It’s now time to return to the account of my recent road trip to visit my father in Central Georgia. When we last left the story, I was being Passed On The Left by a really nice ’73 Trans Am ‘trailer queen,’ and storm clouds appeared to be brewing on the horizon.
Sure enough, it got more and more overcast as the day wore on, and as I’ve experienced before, the bottom literally dropped out once I crossed the mountain ridges Northwest of Chattanooga, TN.
Traffic came to a virtual standstill as we picked our way around trees down across the interstate and flash flooding across parts of the highway.
As we were creeping along, I caught a glimpse of something interesting up ahead. It took a good 15-20 minutes of careful lane changing in the creeping traffic to sneak my way close enough to identify a semi trailer loaded with 1957 Derelict! Dilapidated! DeSotos!
As I pulled in closer, there was an added bonus: a 1962 Chrysler 300H riding up in front. The two DeSotos on top are FireFlite models riding on the longer 126″ Chrysler chassis. The four-door sedan in front appears to be painted in Frost White and Capri Blue, and the FireFlite Sportsman two-door sedan in back looks to be dressed in Charcoal Gray and Frost White. There were fourteen different colors available for the FireFlite trim, which could be mixed and matched pretty much any way you wanted. FireFlites received a four-barrel carb’ed 341 c.i.d. (5.6l) V8 engine making 295 hp, which sent power through a pushbutton-controlled TorqueFlite three-speed automatic transmission.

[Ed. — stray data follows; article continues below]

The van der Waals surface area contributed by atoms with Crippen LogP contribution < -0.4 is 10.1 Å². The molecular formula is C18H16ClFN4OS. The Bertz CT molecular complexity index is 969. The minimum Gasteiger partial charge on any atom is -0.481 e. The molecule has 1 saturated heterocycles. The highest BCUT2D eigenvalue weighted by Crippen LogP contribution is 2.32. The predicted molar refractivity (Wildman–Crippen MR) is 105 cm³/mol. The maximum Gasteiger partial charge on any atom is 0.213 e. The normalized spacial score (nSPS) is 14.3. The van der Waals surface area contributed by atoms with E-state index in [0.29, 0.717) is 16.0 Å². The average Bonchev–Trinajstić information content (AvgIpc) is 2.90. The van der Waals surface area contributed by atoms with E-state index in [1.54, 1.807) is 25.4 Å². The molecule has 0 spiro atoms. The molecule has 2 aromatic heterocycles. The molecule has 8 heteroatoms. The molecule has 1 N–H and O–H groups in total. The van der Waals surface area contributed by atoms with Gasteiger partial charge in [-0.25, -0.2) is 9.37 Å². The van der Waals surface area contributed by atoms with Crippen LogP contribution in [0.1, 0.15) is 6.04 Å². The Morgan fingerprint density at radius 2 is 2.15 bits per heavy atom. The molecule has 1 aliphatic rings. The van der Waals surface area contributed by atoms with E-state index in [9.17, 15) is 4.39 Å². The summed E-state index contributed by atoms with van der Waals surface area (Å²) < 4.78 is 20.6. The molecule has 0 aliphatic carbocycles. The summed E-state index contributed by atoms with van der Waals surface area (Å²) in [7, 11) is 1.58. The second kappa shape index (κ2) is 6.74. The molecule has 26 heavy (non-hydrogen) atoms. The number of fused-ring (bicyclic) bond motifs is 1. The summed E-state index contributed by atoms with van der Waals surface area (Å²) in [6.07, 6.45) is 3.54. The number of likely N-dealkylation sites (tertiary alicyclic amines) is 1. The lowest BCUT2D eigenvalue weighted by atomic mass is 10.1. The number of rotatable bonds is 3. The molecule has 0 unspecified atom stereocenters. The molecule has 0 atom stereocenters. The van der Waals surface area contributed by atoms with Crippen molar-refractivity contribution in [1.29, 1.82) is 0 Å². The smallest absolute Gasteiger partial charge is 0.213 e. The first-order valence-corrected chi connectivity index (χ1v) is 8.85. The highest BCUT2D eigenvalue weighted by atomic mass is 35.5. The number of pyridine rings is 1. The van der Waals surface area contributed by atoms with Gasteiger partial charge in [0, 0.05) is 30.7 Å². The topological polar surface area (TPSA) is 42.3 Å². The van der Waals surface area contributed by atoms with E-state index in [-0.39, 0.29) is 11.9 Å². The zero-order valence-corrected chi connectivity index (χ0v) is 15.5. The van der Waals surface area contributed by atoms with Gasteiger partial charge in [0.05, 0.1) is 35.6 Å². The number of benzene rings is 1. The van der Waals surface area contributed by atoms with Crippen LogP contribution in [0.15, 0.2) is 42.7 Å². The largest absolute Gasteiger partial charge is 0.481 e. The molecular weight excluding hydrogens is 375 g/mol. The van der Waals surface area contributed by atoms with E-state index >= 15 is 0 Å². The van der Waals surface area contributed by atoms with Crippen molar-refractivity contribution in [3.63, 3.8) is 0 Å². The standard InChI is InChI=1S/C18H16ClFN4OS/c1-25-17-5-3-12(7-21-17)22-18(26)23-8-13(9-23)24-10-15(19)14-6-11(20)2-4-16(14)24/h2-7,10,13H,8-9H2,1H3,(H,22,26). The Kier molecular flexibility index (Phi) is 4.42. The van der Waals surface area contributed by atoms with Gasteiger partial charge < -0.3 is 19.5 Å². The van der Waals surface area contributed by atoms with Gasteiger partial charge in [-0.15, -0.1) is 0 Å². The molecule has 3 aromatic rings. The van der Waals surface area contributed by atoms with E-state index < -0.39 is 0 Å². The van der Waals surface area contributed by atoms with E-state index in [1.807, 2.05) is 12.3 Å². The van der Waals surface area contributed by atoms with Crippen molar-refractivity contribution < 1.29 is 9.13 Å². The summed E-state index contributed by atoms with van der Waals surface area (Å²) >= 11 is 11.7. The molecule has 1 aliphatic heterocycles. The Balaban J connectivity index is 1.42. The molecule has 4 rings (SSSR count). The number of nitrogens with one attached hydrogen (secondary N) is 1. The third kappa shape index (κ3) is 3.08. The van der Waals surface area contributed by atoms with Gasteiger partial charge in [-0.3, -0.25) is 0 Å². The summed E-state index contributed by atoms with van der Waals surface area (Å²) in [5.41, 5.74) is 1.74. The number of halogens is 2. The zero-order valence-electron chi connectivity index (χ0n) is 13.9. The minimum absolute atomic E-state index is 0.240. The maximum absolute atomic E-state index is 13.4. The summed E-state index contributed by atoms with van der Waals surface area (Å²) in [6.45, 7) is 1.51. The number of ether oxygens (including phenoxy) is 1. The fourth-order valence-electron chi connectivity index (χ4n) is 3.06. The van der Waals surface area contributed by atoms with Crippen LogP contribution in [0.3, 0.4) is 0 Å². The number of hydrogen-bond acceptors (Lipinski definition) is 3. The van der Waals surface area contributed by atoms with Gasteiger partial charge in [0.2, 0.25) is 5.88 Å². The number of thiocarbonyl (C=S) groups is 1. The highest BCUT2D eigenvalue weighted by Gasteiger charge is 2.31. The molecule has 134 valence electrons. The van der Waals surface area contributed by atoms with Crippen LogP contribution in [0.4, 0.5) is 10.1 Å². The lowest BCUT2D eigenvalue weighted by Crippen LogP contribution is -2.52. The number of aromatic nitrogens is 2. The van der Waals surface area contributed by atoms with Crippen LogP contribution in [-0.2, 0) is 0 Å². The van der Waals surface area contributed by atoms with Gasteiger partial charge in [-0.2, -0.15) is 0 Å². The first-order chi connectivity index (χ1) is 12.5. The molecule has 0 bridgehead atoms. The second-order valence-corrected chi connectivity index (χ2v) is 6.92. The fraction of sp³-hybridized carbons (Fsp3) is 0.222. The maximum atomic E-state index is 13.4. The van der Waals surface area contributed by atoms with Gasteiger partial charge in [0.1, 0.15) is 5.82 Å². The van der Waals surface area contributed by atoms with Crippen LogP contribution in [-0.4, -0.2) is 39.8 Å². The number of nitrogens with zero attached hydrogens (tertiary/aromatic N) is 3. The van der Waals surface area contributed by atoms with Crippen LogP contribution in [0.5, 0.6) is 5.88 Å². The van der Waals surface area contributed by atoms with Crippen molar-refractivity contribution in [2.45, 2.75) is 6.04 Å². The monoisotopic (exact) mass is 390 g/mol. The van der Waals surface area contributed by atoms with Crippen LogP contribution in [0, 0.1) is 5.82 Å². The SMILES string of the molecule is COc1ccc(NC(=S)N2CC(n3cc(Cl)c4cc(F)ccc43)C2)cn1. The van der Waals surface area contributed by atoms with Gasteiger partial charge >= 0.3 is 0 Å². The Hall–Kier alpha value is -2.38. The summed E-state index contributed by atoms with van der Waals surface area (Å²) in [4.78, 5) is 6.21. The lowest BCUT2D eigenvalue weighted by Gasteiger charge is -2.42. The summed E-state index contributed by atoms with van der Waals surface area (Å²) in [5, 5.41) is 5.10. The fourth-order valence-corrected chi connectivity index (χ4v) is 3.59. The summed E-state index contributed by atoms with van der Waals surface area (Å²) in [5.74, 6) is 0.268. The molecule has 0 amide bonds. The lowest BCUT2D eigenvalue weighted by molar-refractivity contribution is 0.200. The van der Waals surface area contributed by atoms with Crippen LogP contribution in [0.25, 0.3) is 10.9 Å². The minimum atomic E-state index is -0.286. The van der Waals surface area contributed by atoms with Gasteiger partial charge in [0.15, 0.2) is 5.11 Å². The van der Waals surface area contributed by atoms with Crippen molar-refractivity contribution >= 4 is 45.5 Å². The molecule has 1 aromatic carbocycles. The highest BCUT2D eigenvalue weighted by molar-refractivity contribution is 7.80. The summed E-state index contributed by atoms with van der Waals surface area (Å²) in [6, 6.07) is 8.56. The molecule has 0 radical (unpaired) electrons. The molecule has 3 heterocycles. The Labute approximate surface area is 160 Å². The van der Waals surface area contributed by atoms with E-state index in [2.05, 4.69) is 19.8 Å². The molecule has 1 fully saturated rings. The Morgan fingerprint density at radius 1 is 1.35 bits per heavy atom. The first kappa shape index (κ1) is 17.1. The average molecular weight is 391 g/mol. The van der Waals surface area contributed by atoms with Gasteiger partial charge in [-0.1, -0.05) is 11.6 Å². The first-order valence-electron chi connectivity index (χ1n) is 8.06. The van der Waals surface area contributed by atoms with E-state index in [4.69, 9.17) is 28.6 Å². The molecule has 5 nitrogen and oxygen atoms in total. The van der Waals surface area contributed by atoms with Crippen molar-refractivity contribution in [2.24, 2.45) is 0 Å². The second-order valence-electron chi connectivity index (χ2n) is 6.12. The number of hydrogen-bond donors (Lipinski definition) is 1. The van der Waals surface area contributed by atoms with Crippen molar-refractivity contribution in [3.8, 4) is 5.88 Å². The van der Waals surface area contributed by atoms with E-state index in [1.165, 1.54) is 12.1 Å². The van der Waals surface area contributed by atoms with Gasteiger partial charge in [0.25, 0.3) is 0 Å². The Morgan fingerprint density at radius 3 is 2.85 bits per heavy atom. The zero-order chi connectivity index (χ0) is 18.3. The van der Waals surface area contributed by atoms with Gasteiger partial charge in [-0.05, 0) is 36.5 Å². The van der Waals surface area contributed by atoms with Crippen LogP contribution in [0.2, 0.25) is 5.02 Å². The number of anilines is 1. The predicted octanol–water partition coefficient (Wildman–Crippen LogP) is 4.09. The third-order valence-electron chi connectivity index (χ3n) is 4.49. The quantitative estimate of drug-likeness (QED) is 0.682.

The two cars riding on bottom are FireSweep models (riding on the 122″ Dodge chassis), with a Light Aqua (or Mist Green, hard to tell) two-door Sportsman in back and an all-black FireSweep four-door up front. Power came from the same 341 c.i.d. engine, but with a two-barrel carb, sending its 270 hp through the same pushbutton TorqueFlite transmission as on the FireFlite.
The Chrysler was of less interest to me, but I’ll include the best shot I have of it, which reveals the slant-eyed headlights introduced in 1961.
One could make a strong argument that the 1957 DeSotos represented the very apogee of the brand (at least at the beginning of the model year). The ’57 Adventurer with its “one horsepower per cubic inch” 345 c.i.d (5.7l)/345 hp engine was perhaps second in performance only to its Chrysler 300C contemporary. But even with much going for the brand, it was being squeezed by offerings from above by Chrysler and from below by Dodge—both of which were beginning to creep into the middle-price market at which DeSoto was aimed. It didn’t help that the ’57s had severe quality problems (DeSoto had in part built its reputation on high quality), fast rusting and leaky door seals being just two of the self-inflicted woulds that would contribute to the brand’s death a mere five years later.
We’ve got plenty more CC coverage of the DeSoto and its stormy final years, including Laurence Jones’ pieces on the ’56 FireDome and ’58 FireFlite as well as coverage of a ’57 FireSweep in much better condition than these by Jason Shafer. Not to mention a “guest writer” piece on the 1960 DeSoto Adventurer.
The DeSotos and I eventually made it through the storm and speeds picked back up when we parted company at I-75 with me headed South. I can always tell I’m getting near to Atlanta, because the traffic pace increases significantly. I bet the average speed must hit at least 88 mph—I can even provide photographic evidence in the next episode…